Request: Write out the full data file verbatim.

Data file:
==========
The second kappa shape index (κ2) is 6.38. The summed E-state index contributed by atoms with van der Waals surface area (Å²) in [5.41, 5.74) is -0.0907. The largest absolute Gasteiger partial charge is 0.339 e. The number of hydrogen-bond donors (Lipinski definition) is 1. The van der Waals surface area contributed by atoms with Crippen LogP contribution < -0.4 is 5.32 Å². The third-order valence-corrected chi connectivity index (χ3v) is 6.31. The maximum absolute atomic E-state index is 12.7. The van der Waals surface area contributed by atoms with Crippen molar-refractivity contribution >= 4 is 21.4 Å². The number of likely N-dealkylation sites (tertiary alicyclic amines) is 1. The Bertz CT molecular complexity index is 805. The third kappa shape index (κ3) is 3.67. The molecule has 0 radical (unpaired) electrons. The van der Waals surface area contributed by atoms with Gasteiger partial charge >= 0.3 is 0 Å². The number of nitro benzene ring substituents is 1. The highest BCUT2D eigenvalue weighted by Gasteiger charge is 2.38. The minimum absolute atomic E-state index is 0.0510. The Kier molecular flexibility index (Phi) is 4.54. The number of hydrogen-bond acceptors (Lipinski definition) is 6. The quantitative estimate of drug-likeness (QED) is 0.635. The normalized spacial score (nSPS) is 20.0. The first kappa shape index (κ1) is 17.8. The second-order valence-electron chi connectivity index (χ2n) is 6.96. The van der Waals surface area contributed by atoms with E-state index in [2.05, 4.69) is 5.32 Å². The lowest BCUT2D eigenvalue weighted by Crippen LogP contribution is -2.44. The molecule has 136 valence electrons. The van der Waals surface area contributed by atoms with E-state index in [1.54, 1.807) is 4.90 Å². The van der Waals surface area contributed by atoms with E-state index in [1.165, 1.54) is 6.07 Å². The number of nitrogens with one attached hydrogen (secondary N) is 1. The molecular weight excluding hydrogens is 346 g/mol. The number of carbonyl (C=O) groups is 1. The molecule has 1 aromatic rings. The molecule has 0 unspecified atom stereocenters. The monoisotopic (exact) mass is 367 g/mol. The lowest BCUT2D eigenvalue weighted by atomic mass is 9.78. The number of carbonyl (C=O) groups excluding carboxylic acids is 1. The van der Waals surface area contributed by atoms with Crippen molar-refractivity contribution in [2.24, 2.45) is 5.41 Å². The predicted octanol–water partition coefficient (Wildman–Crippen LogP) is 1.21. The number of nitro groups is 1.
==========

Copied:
The second kappa shape index (κ2) is 6.38. The summed E-state index contributed by atoms with van der Waals surface area (Å²) in [5.41, 5.74) is -0.0907. The largest absolute Gasteiger partial charge is 0.339 e. The number of hydrogen-bond donors (Lipinski definition) is 1. The van der Waals surface area contributed by atoms with Crippen LogP contribution < -0.4 is 5.32 Å². The third-order valence-corrected chi connectivity index (χ3v) is 6.31. The maximum absolute atomic E-state index is 12.7. The van der Waals surface area contributed by atoms with Crippen molar-refractivity contribution >= 4 is 21.4 Å². The number of likely N-dealkylation sites (tertiary alicyclic amines) is 1. The Bertz CT molecular complexity index is 805. The third kappa shape index (κ3) is 3.67. The molecule has 0 radical (unpaired) electrons. The van der Waals surface area contributed by atoms with Gasteiger partial charge >= 0.3 is 0 Å². The number of nitro benzene ring substituents is 1. The highest BCUT2D eigenvalue weighted by Gasteiger charge is 2.38. The minimum absolute atomic E-state index is 0.0510. The Kier molecular flexibility index (Phi) is 4.54. The number of hydrogen-bond acceptors (Lipinski definition) is 6. The quantitative estimate of drug-likeness (QED) is 0.635. The normalized spacial score (nSPS) is 20.0. The first kappa shape index (κ1) is 17.8. The second-order valence-electron chi connectivity index (χ2n) is 6.96. The van der Waals surface area contributed by atoms with E-state index in [2.05, 4.69) is 5.32 Å². The lowest BCUT2D eigenvalue weighted by Crippen LogP contribution is -2.44. The molecule has 136 valence electrons. The van der Waals surface area contributed by atoms with E-state index in [1.54, 1.807) is 4.90 Å². The van der Waals surface area contributed by atoms with E-state index in [1.165, 1.54) is 6.07 Å². The number of nitrogens with one attached hydrogen (secondary N) is 1. The molecular weight excluding hydrogens is 346 g/mol. The number of carbonyl (C=O) groups is 1. The molecule has 1 aromatic rings. The molecule has 0 unspecified atom stereocenters. The monoisotopic (exact) mass is 367 g/mol. The lowest BCUT2D eigenvalue weighted by atomic mass is 9.78. The number of carbonyl (C=O) groups excluding carboxylic acids is 1. The van der Waals surface area contributed by atoms with Crippen molar-refractivity contribution in [2.24, 2.45) is 5.41 Å². The predicted octanol–water partition coefficient (Wildman–Crippen LogP) is 1.21. The number of nitro groups is 1.